Dear Sal: how can we improve retail sales at our spa?

Sal Capizzi, Marketing Director at Book4Time and a former Director of Spa and Wellness at NEXUS Luxury Collection, shares his expert insight into your reader questions.

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Q. Dear Sal, 

“We are looking to increase our retail sales, and possibly give our retail section a facelift to be more visually appealing. Any suggestions?”

A. Hi there, 

Excellent question! I would say to start with the fundamentals; run retail reports and see which lines and items you sell the most of and where the areas of opportunity are. From there you will be able to get a better understanding of how your retail business is operating and why. 

If you notice one serum from a particular line is doing really well, audit your selection and see if you are carrying the entire line from that vendor. When a guest is in love with a single item, they are likely interested in the benefits of the entire line, this could boost your sales from a 100 dollar serum to upwards of 500 dollars when you factor in a cleanser, toner and moisturizer as well. 

To be aesthetically pleasing to clients make sure your display makes sense. If you’re looking to sell products from a vitamin-C or antioxidant line, purchase a decorative orange from Pier-1 and line it up on the shelf with those items. This happened in one of my spas. We did a big launch party of a vitamin-C line from one of our vendors, called it “Mimosas and Mini-Facials,” place bowls of real oranges everywhere, and served… mimosas. Whoops! 

But, not only did we sell out of the product, but we were able to capture guests’ information during the event and created a running list for future events of people who were interested in attending. Nothing like a warm buyer who has already had a great experience with you. 

Did your vendor supply you with a table brochure? These are likely designed nicely and are meant for display. They may even include a couple of key product benefits on them that catch people’s eye as well. Put those out as long as they align with your mission and brand standards.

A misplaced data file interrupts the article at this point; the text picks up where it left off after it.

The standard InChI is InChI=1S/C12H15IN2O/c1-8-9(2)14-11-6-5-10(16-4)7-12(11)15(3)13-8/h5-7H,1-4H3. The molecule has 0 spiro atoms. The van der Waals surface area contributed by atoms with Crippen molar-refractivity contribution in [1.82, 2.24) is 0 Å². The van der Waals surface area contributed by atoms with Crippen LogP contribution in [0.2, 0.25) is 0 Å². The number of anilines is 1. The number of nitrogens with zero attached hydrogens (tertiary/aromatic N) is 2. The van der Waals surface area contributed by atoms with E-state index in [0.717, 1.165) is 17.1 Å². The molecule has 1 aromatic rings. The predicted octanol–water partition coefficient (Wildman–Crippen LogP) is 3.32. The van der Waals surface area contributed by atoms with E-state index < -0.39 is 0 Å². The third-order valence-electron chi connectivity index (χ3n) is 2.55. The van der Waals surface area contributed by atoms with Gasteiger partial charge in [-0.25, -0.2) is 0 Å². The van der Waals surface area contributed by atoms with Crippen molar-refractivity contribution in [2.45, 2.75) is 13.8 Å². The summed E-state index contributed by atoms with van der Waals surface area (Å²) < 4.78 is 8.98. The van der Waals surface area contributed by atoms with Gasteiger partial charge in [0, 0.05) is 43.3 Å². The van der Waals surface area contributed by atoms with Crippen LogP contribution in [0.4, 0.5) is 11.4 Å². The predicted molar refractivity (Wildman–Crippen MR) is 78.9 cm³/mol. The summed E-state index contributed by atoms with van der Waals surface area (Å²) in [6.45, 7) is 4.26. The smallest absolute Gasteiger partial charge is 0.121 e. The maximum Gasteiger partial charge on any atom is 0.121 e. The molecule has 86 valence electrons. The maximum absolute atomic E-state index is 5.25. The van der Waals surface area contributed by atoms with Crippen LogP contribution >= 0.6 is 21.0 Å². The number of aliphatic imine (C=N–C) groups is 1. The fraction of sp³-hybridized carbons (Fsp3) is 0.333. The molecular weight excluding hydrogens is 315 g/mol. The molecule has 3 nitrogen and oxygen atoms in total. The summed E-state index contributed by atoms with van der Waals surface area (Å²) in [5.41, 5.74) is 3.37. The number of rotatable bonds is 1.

I would also suggest strengthening the relationships with your vendors. Do not be afraid to reach out and ask for samples so that your estheticians can try out the products too. They are going to be a vendor’s biggest advocate and your biggest sales people just by making simple post-treatment recommendations. Be open with your vendors and see if you can promote a gift with purchase. Maybe it’s a deluxe item from their line, maybe the gift is an add-on to a treatment that has nothing to do with their line at all! 

Get creative. It’s likely your guests are already going to have an exceptional experience at your spa, so why not make them feel like they won the lottery for receiving a gift, just because they purchased something? I’m not saying to do this all year round, but create quarterly promotions that make sense for your boomin’ business! 

At the end of the day, vendors want you to have strong sales, because when you are doing well, they are doing well. So, they are always in a position to offer you support, training and tools to help grow your business.


  1. You have a great insight on retails and I’m sure it will helps on our marketing strategies. Thank you for sharing it. Do you have any recommendations or suggestions on how a spa in an isolation area can improve their marketing knowing that the competition is so tough due to spa available nearby the city which very accessible than ours.

  2. The exclusion of therapists in your response is disturbing. One of the primary ways to increase retail sales is to educate your team on how to apply their unique skills for product recommendations.
    Vendors are not the best resource because their focus will always be on the product not the therapist.

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